Forget all the predictions. Steve Erickson sifts through a passel of strong contenders to dole out Oscars to his own favorites.
Best Picture: Blade Runner 2049
Because 36 years from now, when somebody writes, “In 2018, no one thought Blade Runner 2049 was the year’s best picture,” he’ll be wrong.
Best Director: Olivier Assayas, Personal Shopper
This singular movie occupying a region between the spiritual and the profane could have been made only by the most consistently interesting filmmaker of the last 20 years (Carlos, Demonlover, Irma Vep, Summer Hours, Clouds of Sils Maria).
Best Actress: Frances McDormand, Three Billboards Outside Ebbing, Missouri
Mother as avenging angel, who will allow neither her dead daughter nor anyone else to rest in peace. McDormand’s inability to strike a false note is such that, in the year’s most competitive category, she withstands the challenge of a brilliant new generation represented by Saoirse Ronan (Lady Bird), Kristen Stewart (Personal Shopper), and Margot Robbie (I, Tonya).
Best Actor: Gary Oldman, Darkest Hour
While I can’t get out of my head Daniel Kaluuya’s journey through white-liberal terror in Get Out or Timothée Chalamet’s heartbroken final scene in Call Me by Your Name, I’m a liar if I don’t admit to rooting for Oldman’s Oscar-bait, drop-the-mic Winston Churchill—and also his George Smiley, Dracula, Elvis, Beethoven, Sid Vicious, Pontius Pilate, Joe Orton, Lee Harvey Oswald, the whole brilliant mess of history and movies in one brilliant mess of an actor.
Best Supporting Actress: Laurie Metcalf, Lady Bird
In a standout year for memorable moms, including McDormand, Mary J. Blige (Mudbound), Allison Janney (I, Tonya), Holly Hunter (The Big Sick), and, yes, Jennifer Lawrence (mother!), Metcalf’s full dimensionality is in a league of its own as she silently relives a life of conflict with her departing daughter in a 90-second drive around the airport.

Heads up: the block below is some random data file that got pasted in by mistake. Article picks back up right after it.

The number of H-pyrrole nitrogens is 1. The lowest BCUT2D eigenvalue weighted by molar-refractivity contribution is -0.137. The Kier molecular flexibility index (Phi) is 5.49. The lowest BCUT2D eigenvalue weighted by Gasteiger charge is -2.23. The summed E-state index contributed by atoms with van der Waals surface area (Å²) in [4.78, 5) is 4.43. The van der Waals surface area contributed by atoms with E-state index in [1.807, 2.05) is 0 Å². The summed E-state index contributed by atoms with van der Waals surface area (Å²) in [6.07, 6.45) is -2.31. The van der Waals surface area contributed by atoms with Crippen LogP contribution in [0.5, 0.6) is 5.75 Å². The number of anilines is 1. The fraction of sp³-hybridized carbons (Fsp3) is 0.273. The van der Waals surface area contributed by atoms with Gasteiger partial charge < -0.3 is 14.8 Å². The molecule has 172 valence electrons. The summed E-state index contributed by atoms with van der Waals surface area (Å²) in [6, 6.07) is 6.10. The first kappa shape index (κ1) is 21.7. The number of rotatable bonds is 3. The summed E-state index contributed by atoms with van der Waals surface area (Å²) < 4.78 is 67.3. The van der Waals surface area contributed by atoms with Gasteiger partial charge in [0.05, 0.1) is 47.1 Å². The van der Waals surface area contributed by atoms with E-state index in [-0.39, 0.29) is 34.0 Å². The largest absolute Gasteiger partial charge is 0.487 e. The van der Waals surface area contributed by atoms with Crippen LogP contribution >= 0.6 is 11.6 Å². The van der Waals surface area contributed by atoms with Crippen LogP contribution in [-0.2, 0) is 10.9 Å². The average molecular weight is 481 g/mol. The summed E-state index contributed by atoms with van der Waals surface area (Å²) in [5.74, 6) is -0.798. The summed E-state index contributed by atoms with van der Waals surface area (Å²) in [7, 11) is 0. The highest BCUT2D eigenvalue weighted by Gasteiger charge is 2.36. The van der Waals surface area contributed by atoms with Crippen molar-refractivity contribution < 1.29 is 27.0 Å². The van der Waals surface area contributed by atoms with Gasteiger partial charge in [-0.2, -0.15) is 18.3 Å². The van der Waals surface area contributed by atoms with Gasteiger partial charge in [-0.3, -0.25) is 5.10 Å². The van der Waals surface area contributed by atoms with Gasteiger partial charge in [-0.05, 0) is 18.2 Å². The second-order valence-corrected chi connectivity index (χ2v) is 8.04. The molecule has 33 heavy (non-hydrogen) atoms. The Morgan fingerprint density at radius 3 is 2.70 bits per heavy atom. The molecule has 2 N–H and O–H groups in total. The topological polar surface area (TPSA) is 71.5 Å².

Best Supporting Actor: Michael Stulbarg, Call Me By Your Name
This memoir of first love is esteemed rather too highly, but a father-son talk at the end—the kind of talk that, if you’re a father, you hope you’d be wise and loving enough to have with your son if you learned he may be gay—is exactly what this award was invented for. Extra credit to Stuhlbarg for apparently being in every other movie released, shot, conceived of, or vaguely contemplated in 2017.
Best Original Screenplay: Martin McDonagh, Three Billboards Outside Ebbing, Missouri
From the Irish-Brit writer-director of 2008’s neglected In Bruges comes this sui generis chronicle of doomed characters caught up in a small-town maelstrom of horror and deliverance. Honorable mentions for two feature debuts: Jordan Peele’s subversive Get Out and Greta Gerwig’s irresistible Lady Bird.
Best Adapted Screenplay: Dee Rees and Virgil Williams, Mudbound
Based on a novel by Hillary Jordan, the layered and Faulknerian script captures the postwar struggle between Mississippi whites and black veterans returning home from defeating European fascism in time to confront American racism.
Best Cinematography: Roger Deakins, Blade Runner 2049
I love the milestone of Mudbound’s beautiful work by first female nominee Rachel Morrison, but for God’s sake, give Deakins his damn Oscar. Thirteen nominations without winning? The world’s greatest cinematographer isn’t just overdue: This is his most unforgettable work.
Best Production Design: Paul Austerberry, The Shape of Water
Taking nothing away from the credited Austerberry, but anyone who knows the movies of Guillermo del Toro will recognize the director as the mastermind here, mainlining from our collective subconscious into the film’s sets the aquatic greens and rare burgundies of a Beauty-and-the-Creature-from-the-Black-Lagoon love story.
Best Editing: Tatiana Riegel, I, Tonya
A close call over Dunkirk’s classicism for Riegel’s (There Will Be Blood, Bad Words) punk rhythms, in a narrative as fractured as its characters’ lives.
Best Foreign Language Film, The Square
Swedish filmmaker Ruben Östlund’s collapse-of-Western-civilization-as- an-art-project is full of wit, intrigue, and resonant non sequiturs in a part of the world where day and night each lasts half the year and shadows of the mind grow ever longer.
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